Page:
Alone is a Killer

“What did you do for New Year’s?” 

My fellow server, who had gone to Montreal for New Year’s, inquired. In response to my answer of staying home, she proceeded to ask if I was alone?   “How can I be alone in a world overpopulated with 6 billion people?”  She gave me a dry look as she usually does when I give her one of those answers.  So then she asked, was I lonely seeing that I had spent the evening without anyone’s company? Hmmmmm, the answer is still no. I wasn’t lonely.  In keeping with her line of questioning, she asked me if I ever get lonely?  Damn, I thought, what’s up with the inquisition from the solitude police? Can I not enjoy my own company? Nor is this a reference to the delights of the five knuckle shuffle.

      I started to laugh which only raised her ire a little bit more; I guess she figured I was mocking her questions.  I knew the source and reasoning behind her inquiries for it was not the first time someone had asked me this.

Toronto’s an interesting place, inhabited by at least 3 million people; loneliness seems to be the companion of many, even those within large social circles.  Another lady, who has been in the city for a few years and frequents the restaurant, gave the same endorsement of Toronto.  She considered Toronto to be cold, regardless of the season and she was from the Czech Republic.   As my thoughts began to wander, my friend brought me back to reality with a “Well, do you ever get lonely?’ reminder. 

“Ahhh, loneliness, how would I know who I am without you.”

There was definitely a time when I was lonely, hell I was reminded of it every day on the subway reading this subtle but profound poem whose meaning took on greater magnitude as the days passed.  And at one point, I made a personal choice to be lonely too.  I went to movies by myself.  I drove to Niagara falls, went skating solo and yes, one New year’s eve, I even went down to City Hall  celebrations by myself , a stranger in a distant yet close world, comparatively speaking.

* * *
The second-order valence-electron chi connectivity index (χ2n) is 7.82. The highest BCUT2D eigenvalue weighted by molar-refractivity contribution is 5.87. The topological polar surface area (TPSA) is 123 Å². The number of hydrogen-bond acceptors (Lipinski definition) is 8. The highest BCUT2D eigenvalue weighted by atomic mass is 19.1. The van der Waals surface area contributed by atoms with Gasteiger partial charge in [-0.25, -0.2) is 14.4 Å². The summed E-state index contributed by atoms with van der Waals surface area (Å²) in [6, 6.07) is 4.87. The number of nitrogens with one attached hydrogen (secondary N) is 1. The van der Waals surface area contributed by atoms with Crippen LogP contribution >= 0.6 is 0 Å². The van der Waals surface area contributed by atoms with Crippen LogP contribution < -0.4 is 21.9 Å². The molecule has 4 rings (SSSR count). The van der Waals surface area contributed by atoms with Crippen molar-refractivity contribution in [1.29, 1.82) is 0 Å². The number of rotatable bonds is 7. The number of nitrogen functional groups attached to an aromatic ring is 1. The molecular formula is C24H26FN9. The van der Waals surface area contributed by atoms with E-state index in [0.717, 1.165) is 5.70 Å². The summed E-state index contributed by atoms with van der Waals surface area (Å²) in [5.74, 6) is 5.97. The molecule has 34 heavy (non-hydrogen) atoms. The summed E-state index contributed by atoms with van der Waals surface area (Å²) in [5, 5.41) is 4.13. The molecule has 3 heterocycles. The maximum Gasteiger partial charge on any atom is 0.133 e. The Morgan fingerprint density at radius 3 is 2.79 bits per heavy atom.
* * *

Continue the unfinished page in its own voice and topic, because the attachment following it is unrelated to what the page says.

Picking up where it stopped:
“Loneliness is a killer,”

is a quote from a song by Seal. Yes, indeed, loneliness literally kills people. Ever see what happens to a widowed spouse as their will to live is slowly extinguished at being left alone?  Yet, for those not in that position, loneliness is still a killer because of a negative connation associated with it.

 Socially the question to ponder is, why is there such a stigma placed on loneliness for the individual who doesn’t devote their lives to a religious cult? It seems that then loneliness is acceptable because you’re sacrificing a part of your life for the greater good, but what’s the greater good?  And honestly what can you learn and not learn in both situations?

Can the killing perspectives of loneliness be positive?  How about if archaic notions that hinder one’s growth dissolve in extinction to allow one to evolve and move forward in life?  I mean, do monks die of solitude? The real question on a personal level is why is it so difficult to be lonely, especially when it’s a personal journey of discovery?  Loneliness in this perspective is a healer. I crave solitude now. Especially if I’ve had too much contact with a world that is so unbalanced.  In keeping with irony, how often do we lament about not having enough ‘me’ time?  Yet when presented with the opportunity, we will cry about the exact opposite.    

     It’s like I’ve come full circle because there was a point in my life where I wanted to have friends and lots of them too. Maybe I had a delayed bout of psychosocial development and required greater kinship as I moved from high school to university.  Now, as the circle appears to close, it actually expands ever so gently and outward in silent lucidity.  Care to join me in loneliness?


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